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Set A/B
1/13. When planning the discharge of a client with chronic anxiety, the nurse directs the goal at promoting a safe
environment at home. The appropriate maintenance goal should focus on which of the following?
a. Ignoring feelings of anxiety
c. Continued contact with a crisis counselor
b. Identifying anxiety-producing situations.
d. Eliminating all anxiety from daily situations
Recognizing situations that produce anxiety allows the client to prepare to cope with anxiety or avoid specific
stimulus. Counselors will not be available for all anxiety-producing situations, and this option does not encourage the
development of internal strengths. Ignoring feelings will not resolve anxiety. Elimination of all anxiety from life is
2/21. A woman comes into the emergency in a severe state of anxiety following a car accident. The appropriate
nursing intervention is to:
a. Remain with client.
c. Teach the client deep breathing.
b. Put a client in a quiet room.
d. Encourage the client to talk about their feelings and concerns.
If a client with severe anxiety is left alone, the client may feel abandoned and become overwhelmed. Placing the client
in a quiet room is also important, but nurse must stay with the client. Teaching the client deep breathing or relaxation
is not possible until the anxiety decreases. Encouraging the client to discuss concerns and feelings would not take
place until the anxiety has decrease.
3/16. The client is unwilling to go out of the house for fear of doing something crazy in public. Because of this fear,
the client remains homebound, except when accompanied outside by the spouse. Based on this data, the nurse
determines that the client is experiencing:
a. Agoraphobia
b. Social phobia
c. Claustrophobia
d. Hypochondriasis
Agoraphobia is the fear of open spaces and the fear of being trapped in a situation from which there may not be an
escape. Agoraphobia includes the possibility of experiencing a sense of helplessness or embarrassment if an attack
occurs. Avoidance of such situations usually results in the reduction of social and professional interactions. Social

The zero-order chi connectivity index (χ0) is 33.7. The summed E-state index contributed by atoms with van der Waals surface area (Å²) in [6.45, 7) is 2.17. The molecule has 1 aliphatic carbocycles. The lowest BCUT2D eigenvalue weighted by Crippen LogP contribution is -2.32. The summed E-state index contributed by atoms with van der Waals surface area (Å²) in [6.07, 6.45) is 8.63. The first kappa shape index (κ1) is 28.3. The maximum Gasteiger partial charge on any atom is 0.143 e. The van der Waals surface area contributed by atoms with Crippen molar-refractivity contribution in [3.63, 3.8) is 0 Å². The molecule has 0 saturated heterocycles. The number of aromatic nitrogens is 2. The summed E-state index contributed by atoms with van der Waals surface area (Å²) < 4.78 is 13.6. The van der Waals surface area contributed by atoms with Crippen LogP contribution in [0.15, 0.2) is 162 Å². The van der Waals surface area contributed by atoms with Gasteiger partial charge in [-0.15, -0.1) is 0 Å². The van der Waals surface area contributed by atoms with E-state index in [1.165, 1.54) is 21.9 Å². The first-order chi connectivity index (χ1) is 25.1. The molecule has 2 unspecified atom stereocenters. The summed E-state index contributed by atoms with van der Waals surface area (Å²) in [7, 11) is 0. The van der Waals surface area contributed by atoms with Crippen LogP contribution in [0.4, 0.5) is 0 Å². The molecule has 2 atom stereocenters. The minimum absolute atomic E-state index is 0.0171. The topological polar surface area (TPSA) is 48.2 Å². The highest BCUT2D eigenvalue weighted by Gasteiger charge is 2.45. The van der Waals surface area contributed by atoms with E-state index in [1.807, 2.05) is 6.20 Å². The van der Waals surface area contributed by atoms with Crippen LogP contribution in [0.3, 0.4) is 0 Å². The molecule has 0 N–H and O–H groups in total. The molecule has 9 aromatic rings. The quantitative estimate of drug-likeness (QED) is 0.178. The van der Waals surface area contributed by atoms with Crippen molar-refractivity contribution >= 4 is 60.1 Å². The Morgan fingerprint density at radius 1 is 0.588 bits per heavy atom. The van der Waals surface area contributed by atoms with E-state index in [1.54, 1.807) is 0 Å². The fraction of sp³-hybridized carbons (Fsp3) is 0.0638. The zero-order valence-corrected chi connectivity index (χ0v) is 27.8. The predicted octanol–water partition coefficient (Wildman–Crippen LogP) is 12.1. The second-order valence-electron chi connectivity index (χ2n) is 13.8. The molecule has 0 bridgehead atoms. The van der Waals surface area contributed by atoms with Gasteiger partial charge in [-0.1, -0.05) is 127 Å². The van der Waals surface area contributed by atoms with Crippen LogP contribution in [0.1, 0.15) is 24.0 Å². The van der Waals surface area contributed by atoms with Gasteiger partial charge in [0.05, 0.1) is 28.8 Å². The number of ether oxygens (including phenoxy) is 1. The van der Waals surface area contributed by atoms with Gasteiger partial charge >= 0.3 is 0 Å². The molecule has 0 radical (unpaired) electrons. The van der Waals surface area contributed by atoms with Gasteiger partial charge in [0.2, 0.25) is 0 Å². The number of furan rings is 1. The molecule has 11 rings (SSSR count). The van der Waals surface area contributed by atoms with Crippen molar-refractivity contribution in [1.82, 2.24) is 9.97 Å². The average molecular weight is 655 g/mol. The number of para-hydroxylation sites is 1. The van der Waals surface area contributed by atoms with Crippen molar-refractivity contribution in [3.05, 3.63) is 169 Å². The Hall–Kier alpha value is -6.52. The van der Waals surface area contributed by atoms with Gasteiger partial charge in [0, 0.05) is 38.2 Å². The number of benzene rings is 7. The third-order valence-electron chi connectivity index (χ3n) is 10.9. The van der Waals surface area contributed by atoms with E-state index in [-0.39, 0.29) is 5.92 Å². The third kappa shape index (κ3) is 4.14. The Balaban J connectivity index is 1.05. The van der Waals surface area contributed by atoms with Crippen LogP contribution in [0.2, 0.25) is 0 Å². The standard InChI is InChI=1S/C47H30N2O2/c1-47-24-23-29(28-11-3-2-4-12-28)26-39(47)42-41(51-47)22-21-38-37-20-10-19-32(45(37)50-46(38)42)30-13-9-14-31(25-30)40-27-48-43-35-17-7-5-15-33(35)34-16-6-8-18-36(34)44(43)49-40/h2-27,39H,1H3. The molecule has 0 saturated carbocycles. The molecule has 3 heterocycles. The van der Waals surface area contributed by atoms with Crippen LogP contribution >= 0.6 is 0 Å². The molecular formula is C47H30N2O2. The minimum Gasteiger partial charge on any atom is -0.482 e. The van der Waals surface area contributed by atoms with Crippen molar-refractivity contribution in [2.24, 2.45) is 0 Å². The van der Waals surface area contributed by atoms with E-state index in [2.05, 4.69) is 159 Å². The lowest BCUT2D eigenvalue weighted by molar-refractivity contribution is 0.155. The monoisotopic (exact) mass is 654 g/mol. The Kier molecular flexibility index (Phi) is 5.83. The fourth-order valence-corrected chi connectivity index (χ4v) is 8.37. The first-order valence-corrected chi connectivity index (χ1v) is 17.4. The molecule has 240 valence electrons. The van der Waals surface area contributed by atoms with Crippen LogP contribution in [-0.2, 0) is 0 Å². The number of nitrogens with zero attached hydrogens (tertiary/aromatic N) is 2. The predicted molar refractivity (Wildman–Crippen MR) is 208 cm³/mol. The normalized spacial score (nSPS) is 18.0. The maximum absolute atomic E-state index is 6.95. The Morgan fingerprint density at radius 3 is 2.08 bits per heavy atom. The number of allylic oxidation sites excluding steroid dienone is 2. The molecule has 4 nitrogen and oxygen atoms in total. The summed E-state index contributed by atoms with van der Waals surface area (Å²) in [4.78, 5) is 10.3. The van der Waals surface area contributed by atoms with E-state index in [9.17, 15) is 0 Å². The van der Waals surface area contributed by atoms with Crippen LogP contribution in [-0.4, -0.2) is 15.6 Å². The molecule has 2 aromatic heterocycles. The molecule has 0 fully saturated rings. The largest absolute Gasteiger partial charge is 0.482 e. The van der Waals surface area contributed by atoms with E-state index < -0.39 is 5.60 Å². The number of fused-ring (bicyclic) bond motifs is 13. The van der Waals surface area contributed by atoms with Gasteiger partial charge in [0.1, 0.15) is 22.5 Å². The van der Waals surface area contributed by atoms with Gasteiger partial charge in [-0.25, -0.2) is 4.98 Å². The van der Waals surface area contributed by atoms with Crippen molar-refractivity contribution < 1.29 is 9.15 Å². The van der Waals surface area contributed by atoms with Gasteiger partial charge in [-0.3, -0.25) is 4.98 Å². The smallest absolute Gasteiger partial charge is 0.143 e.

phobia focuses more on specific situations, such as fear of speaking, performing or eating in public. Claustrophobia is
a fear of closed places. Clients who have hypochondriacal symptoms focus their anxiety on physical complaints and
preoccupied with their health.
4/14. A client is admitted to a medical nursing unit with a diagnosis of acute blindness. Many tests are performed, and
there seems to be no organic reason why his client cannot see. The nurse later learns that the client became blind
after witnessing a hit-and-run car accident, when a family of three was killed. The nurse suspects that the client may
be experiencing a:
a. Psychosis
b. Repression
c. Conversion disorder
d. Dissociative disorder
A conversion disorder is the alteration or loss of a physical function that cannot be explained by any known
pathophysiological mechanism. A conversion is thought to be an expression of a physiological need or conflict. In this
situation, the client witnessed an accident that was so physiologically painful that the client became blind. A
dissociative disorder is a disturbance or alteration in the normally integrative functions of which identity, memory or
consciousness. Psychosis is a state of which a persons capacity to recognize reality, communicate, and relate to
others is impaired, thus, interfering with the persons ability to deal with lifes demands. Repression is coping
mechanism in which unacceptable feelings are kept out of awareness.
5/22. A client reports experiencing nightmares and constant worry about the weather since typhoon Ondoy destroyed
the clients house. The nurse assesses that this client is experiencing:
a. Hallucinations
b. Panic attacks
c. flashbacks
d. delusions
A client who repeatedly experiences nightmares and constantly worries about the weather since a typhoon destroyed
his house is experiencing flashbacks. Clients who have flashbacks have recurrent intrusive recollections of the
traumatic event. Clients with delusions, hallucinations, and panic attacks would reexperience the traumatic event.
Reference: Mary Ann Boyd. Psychiatric Nursing. 4th edition. Page 428-429
6/17. A 30 year old male employee frequently complains of low back pain that leads to frequent absences from work.
Consultation and tests reveal negative results. The client has which somatoform disorder?
a. Somatization Disorder
b. Hypochondriaisis
c. Conversion Disorder
d. Somatoform Pain Disorder
This is characterized by severe and prolonged pain that causes significant distress. Option A: This is a chronic
syndrome of somatic symptoms that cannot be explained medically and is associated with psychosocial distress.